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Book Review: Love, Meg by C. Leigh Purtill

Posted Aug 12 2008 5:09pm

Meg and her sister Lucie have always moved around a lot; sometimes three times in one year, they will pack up their belongings, move into a new apartment where Lucie starts a new, dead end, crappy job and Meg will start a new school. Meg’s life seems as shaken and impermanent as the boxes of belongings that never receive a proper place in their new apartment and the WalMart bought, particle board furniture that isn’t likely to survive many more life altering moves.

Because of their sporadic lifestyle, Meg has become accustomed to starting new schools and reinventing herself; she has went by a handful of different names as she grew up and has settled in with being the permanent new girl, finding a new friend to socialize with until her time in that neighborhood was through where she would be forced to repeat the same steps again and again.

Meg was told by Lucie throughout her life that their parents had died, which is why Meg had never known any parental figure besides her older sister. But while Lucie was the only parental figure in Meg’s life, she did not play that part in her sister’s life and often barely played the part of her sister. Lucie was often consumed by selfishness; with her string of boyfriends, how she felt, what she was going through and while there were elements that Lucie did try to provide an okay life for Meg, Meg had been disappointed by Lucie and their life far too many times.

While her sister was busy living her life and Meg feeling as if she didn’t truly belong there, or anywhere, Meg confided in the Friends celebrity, Jennifer Aniston, to get her through the rough times in her life. For years, she and Jennifer had exchanged letters about what Meg was going through at the time, how she was feeling and Jen would respond with worldly advice always leading Meg in the right direction. Even when Jen’s letters had stopped, Meg kept writing for years after and always thought of Jen as the supportive friend she had known her to be through her letters.

When Meg finds out that Lucie isn’t the only family that she has and that she had been lied to her entire life by Lucie; the only person she has had to count on and trust, Meg decides that upon hearing about a family she never knew she had, she wants to know more. In hopes to experience what a real family feels like and have a life that Lucie had always failed to give her, Meg travels across the country, from Hollywood, California to Astoria, New York to live with her Uncle Lonnie and Grandmother, Alma.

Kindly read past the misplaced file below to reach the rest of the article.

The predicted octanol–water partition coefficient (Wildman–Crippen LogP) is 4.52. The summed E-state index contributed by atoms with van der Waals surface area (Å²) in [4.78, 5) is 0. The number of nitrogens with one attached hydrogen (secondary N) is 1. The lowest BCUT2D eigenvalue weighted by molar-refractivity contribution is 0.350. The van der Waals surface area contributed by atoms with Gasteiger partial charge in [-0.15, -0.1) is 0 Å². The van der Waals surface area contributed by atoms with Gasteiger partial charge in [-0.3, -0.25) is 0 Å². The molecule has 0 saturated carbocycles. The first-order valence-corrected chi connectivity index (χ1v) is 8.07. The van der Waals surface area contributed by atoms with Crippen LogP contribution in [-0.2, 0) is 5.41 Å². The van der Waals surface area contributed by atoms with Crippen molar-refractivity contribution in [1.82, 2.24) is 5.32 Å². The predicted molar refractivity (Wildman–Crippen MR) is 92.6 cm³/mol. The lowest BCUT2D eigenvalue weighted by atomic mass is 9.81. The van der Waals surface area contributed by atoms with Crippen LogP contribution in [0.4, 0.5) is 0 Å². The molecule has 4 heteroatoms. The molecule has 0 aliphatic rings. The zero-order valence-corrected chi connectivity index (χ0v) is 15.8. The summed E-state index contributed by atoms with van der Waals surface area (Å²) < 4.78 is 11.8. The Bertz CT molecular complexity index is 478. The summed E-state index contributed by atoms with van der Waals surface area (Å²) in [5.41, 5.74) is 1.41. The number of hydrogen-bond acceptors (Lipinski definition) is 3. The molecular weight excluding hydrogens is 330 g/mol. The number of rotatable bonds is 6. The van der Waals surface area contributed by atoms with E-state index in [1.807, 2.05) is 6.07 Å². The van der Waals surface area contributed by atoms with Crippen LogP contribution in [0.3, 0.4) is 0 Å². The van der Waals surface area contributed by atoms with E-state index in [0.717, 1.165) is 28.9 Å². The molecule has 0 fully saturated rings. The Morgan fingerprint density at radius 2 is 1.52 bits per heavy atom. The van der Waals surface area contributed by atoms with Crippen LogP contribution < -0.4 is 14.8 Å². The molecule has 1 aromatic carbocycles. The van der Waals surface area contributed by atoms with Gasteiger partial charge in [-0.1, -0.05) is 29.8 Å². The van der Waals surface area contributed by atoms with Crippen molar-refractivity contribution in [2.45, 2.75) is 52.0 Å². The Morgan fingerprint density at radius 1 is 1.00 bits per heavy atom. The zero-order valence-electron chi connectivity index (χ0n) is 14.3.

Meg’s life in Astoria is completely different from the life she lead in Hollywood. For the first time in her life, and after a little adjusting, she felt at home, as if she had a place of permanence. She goes on to become friends with a small clique of three other girls and makes a life for herself in New York while helping her Uncle with her Grandmother, who is suffering from cancer due to being a life-long smoker. The life Meg makes for herself in New York, while it does hold its own set of problems and setbacks, is a great experience for Meg and what she finds out about herself and others in New York gives her the opportunity to find out the truth about the life that Lucie had never spoken of to Meg. For the first time in her life, Meg experiences what it is like to have best friends, to have a first date and to have her first boyfriend, Juny; the older brother of her new best friend–Who is such a sweet and amazing guy that made me immediately think that every woman needs to have Juny in her life.

Throughout her time in New York and learning more about herself and her family, Meg starts to understand Lucie more than she thought possible. Meg truly makes the best out of everything she is given in life and just with the way she starts to think by the end of the book makes you realize how grown up Meg really is, taking on responsibilities and putting her life into perspective. She makes life altering decisions and successfully deals with what life throws at her, coming out of her experiences as a well-balanced, intelligent young adult who has taken control of her own life and realizes where she belongs.

Love, Meg was a fast, exciting and exceptional read. Though I did see the twists and turns Meg’s life makes throughout the novel coming before they happened, that in no way means that Purtill doesn’t know how to put together a truly enjoyable novel. I just happen to be a self-proclaimed bookworm, am a significantly well read person and also have a knack for guessing the end of thriller movies. It is also worthy to keep in mind that Purtill’s novels fall under the category of young adult and most definitely excite and thrill the pants off of her target market, while also succeeding in giving adult women a fast paced and gratifying read.

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